The word colonize is derived from the Latin colere, meaning, “to inhabit.” Melissa Febos’s memoir, Abandon Me (Bloomsbury, February 2017), contends as much with inhabiting emotion and historical colonization as it does with the desires and consequences of abandonment itself. Whether she’s examining an impassioned love affair, her Native American ancestry that’s been subjugated by a dominant narrative, or societally imposed notions of fatherhood, her fixation with abandonment evolves into an exposé of what we can discover when we are most alone with ourselves.
Much like the relationship between one’s expectations of life and lived reality, Abandon Me is an assemblage of parts that resist both linear description and codification. It’s comprised of lyric essays as intellectually sophisticated as they are emotionally stirring; a series of unflinching reflections and honest accounts of transformation that Febos refuses to let pass without scrutiny. Abandon Me opens with childhood narratives about her adoptive father, the ever-sea-traveling Puerto Rican affectionately called the Captain (to whom the book is dedicated). He is the only true father she knows, even after his marriage to her mother dissolves. Febos depicts her earliest account of abandonment by showing how she repurposed it through a digestible narrative:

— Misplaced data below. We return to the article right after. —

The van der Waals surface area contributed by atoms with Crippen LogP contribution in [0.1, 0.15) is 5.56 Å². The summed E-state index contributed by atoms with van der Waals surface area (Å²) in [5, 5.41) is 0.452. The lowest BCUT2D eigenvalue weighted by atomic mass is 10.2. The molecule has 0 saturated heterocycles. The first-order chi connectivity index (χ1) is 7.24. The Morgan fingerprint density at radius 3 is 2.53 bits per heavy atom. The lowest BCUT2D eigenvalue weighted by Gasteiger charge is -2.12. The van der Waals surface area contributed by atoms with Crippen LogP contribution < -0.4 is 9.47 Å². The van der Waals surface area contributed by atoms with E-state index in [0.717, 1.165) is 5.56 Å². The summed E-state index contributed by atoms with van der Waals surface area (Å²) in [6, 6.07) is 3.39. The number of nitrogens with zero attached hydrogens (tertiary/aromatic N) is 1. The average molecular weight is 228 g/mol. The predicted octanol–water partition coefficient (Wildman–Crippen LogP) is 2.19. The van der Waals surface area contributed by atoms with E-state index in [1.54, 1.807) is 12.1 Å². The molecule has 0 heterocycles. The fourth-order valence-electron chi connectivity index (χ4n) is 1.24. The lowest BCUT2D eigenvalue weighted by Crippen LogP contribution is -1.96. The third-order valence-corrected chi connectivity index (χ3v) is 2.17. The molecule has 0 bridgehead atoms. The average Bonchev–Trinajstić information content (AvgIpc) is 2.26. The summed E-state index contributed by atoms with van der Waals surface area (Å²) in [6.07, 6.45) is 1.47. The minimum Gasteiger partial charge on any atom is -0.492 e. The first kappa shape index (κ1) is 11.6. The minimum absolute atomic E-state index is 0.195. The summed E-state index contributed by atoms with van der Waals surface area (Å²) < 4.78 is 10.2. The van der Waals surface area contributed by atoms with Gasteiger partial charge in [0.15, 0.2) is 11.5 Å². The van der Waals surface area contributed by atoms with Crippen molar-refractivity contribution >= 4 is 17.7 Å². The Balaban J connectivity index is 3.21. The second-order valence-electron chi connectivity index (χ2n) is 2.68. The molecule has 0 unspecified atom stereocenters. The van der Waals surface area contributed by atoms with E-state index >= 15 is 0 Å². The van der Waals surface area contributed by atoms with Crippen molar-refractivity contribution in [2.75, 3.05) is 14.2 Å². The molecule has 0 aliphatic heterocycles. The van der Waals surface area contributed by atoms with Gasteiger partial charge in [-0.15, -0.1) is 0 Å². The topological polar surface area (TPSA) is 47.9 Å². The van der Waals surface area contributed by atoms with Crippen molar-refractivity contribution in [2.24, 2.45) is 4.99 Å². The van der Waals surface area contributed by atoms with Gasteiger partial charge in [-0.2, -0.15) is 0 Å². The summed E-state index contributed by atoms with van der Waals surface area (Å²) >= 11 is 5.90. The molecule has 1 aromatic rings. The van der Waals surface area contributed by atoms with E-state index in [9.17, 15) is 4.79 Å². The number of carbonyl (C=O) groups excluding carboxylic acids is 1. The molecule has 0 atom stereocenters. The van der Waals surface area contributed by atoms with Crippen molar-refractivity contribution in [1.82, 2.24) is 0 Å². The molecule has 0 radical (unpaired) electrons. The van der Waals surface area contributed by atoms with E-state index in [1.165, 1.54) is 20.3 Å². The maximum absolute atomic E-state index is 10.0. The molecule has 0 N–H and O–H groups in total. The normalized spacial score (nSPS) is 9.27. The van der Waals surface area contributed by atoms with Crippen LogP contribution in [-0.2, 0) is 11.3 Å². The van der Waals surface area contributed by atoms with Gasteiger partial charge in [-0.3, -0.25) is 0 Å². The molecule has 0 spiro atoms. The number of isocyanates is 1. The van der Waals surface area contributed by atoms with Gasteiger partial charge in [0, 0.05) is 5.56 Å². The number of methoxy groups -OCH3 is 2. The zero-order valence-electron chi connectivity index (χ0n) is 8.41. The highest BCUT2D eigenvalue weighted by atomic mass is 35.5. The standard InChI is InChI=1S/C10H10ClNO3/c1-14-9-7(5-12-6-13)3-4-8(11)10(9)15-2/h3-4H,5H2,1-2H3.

When [the Captain] was at sea, I never cried. My brother and I never spoke of missing him. We crawled out from nightmares and into my mother’s bed. Read, I’d say… Whether we knew what came next or not, we trusted those stories because we could not trust our own.
Her birth father, like the Native American ancestry she inherited from him, remained absent much of her life. “But,” Febos writes, “forgetting, like leaving, does not erase someone,” just as when we try to erase parts of ourselves “we always fail… that piece doesn’t die; it lives in exile.”